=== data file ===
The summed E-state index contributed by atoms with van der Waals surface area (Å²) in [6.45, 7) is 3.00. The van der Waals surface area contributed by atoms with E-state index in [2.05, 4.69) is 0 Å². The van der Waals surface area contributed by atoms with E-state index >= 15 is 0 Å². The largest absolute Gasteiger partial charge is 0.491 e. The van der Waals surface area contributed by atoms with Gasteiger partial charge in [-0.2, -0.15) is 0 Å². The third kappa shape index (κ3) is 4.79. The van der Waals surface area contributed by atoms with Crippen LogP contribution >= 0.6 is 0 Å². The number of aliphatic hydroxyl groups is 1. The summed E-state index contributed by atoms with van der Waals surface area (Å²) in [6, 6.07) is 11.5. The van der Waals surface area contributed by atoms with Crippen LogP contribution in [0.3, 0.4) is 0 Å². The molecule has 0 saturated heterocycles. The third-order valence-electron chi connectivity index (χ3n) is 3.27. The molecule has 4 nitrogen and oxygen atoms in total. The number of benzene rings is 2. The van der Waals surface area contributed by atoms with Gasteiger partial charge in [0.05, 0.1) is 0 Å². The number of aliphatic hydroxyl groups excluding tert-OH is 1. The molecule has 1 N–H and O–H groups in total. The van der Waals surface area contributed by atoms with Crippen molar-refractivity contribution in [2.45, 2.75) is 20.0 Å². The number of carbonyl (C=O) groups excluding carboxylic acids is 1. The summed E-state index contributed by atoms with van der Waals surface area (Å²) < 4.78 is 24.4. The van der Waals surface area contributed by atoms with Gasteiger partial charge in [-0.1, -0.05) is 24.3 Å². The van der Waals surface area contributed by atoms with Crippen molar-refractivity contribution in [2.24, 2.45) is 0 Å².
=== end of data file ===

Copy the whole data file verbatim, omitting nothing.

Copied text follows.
The summed E-state index contributed by atoms with van der Waals surface area (Å²) in [6.45, 7) is 3.00. The van der Waals surface area contributed by atoms with E-state index in [2.05, 4.69) is 0 Å². The van der Waals surface area contributed by atoms with E-state index >= 15 is 0 Å². The largest absolute Gasteiger partial charge is 0.491 e. The van der Waals surface area contributed by atoms with Gasteiger partial charge in [-0.2, -0.15) is 0 Å². The third kappa shape index (κ3) is 4.79. The van der Waals surface area contributed by atoms with Crippen LogP contribution >= 0.6 is 0 Å². The number of aliphatic hydroxyl groups is 1. The summed E-state index contributed by atoms with van der Waals surface area (Å²) in [6, 6.07) is 11.5. The van der Waals surface area contributed by atoms with Crippen LogP contribution in [0.3, 0.4) is 0 Å². The molecule has 0 saturated heterocycles. The third-order valence-electron chi connectivity index (χ3n) is 3.27. The molecule has 4 nitrogen and oxygen atoms in total. The number of benzene rings is 2. The van der Waals surface area contributed by atoms with Gasteiger partial charge in [0.05, 0.1) is 0 Å². The number of aliphatic hydroxyl groups excluding tert-OH is 1. The molecule has 1 N–H and O–H groups in total. The van der Waals surface area contributed by atoms with Crippen molar-refractivity contribution in [2.45, 2.75) is 20.0 Å². The number of carbonyl (C=O) groups excluding carboxylic acids is 1. The summed E-state index contributed by atoms with van der Waals surface area (Å²) < 4.78 is 24.4. The van der Waals surface area contributed by atoms with Gasteiger partial charge in [-0.1, -0.05) is 24.3 Å². The van der Waals surface area contributed by atoms with Crippen molar-refractivity contribution in [2.24, 2.45) is 0 Å².